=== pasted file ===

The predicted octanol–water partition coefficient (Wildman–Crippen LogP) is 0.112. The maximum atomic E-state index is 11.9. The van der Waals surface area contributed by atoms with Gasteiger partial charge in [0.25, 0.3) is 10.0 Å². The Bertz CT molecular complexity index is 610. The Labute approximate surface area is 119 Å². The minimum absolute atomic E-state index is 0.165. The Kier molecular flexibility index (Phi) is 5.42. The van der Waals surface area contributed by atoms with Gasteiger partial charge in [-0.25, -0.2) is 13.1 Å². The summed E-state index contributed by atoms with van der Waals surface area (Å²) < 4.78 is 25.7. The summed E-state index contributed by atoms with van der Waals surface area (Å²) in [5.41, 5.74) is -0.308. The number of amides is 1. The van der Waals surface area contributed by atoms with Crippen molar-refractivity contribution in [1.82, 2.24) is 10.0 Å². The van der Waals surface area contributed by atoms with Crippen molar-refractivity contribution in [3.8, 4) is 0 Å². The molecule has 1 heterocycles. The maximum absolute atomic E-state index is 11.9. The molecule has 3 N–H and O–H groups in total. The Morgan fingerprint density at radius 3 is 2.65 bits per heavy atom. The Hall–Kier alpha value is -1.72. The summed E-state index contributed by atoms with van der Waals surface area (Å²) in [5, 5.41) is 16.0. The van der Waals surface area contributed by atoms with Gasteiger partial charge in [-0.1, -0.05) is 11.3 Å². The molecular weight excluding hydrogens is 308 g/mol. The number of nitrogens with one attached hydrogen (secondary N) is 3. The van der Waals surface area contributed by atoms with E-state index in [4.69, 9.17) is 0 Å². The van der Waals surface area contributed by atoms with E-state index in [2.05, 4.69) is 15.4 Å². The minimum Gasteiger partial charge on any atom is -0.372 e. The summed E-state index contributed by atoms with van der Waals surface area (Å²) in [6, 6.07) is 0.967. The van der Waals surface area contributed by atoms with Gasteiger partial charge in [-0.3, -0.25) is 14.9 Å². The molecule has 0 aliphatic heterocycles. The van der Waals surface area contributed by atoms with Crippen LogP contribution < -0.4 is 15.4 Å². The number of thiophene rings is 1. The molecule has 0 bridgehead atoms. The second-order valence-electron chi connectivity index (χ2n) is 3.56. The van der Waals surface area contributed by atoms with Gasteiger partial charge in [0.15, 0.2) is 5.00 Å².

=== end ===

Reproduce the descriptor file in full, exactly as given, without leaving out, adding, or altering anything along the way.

The predicted octanol–water partition coefficient (Wildman–Crippen LogP) is 0.112. The maximum atomic E-state index is 11.9. The van der Waals surface area contributed by atoms with Gasteiger partial charge in [0.25, 0.3) is 10.0 Å². The Bertz CT molecular complexity index is 610. The Labute approximate surface area is 119 Å². The minimum absolute atomic E-state index is 0.165. The Kier molecular flexibility index (Phi) is 5.42. The van der Waals surface area contributed by atoms with Gasteiger partial charge in [-0.25, -0.2) is 13.1 Å². The summed E-state index contributed by atoms with van der Waals surface area (Å²) < 4.78 is 25.7. The summed E-state index contributed by atoms with van der Waals surface area (Å²) in [5.41, 5.74) is -0.308. The number of amides is 1. The van der Waals surface area contributed by atoms with Crippen molar-refractivity contribution in [1.82, 2.24) is 10.0 Å². The van der Waals surface area contributed by atoms with Crippen molar-refractivity contribution in [3.8, 4) is 0 Å². The molecule has 1 heterocycles. The maximum absolute atomic E-state index is 11.9. The molecule has 3 N–H and O–H groups in total. The Morgan fingerprint density at radius 3 is 2.65 bits per heavy atom. The Hall–Kier alpha value is -1.72. The summed E-state index contributed by atoms with van der Waals surface area (Å²) in [5, 5.41) is 16.0. The van der Waals surface area contributed by atoms with Gasteiger partial charge in [-0.1, -0.05) is 11.3 Å². The molecular weight excluding hydrogens is 308 g/mol. The number of nitrogens with one attached hydrogen (secondary N) is 3. The van der Waals surface area contributed by atoms with E-state index in [4.69, 9.17) is 0 Å². The van der Waals surface area contributed by atoms with E-state index in [2.05, 4.69) is 15.4 Å². The minimum Gasteiger partial charge on any atom is -0.372 e. The summed E-state index contributed by atoms with van der Waals surface area (Å²) in [6, 6.07) is 0.967. The van der Waals surface area contributed by atoms with Gasteiger partial charge in [-0.3, -0.25) is 14.9 Å². The molecule has 0 aliphatic heterocycles. The van der Waals surface area contributed by atoms with Crippen LogP contribution < -0.4 is 15.4 Å². The number of thiophene rings is 1. The molecule has 0 bridgehead atoms. The second-order valence-electron chi connectivity index (χ2n) is 3.56. The van der Waals surface area contributed by atoms with Gasteiger partial charge in [0.15, 0.2) is 5.00 Å².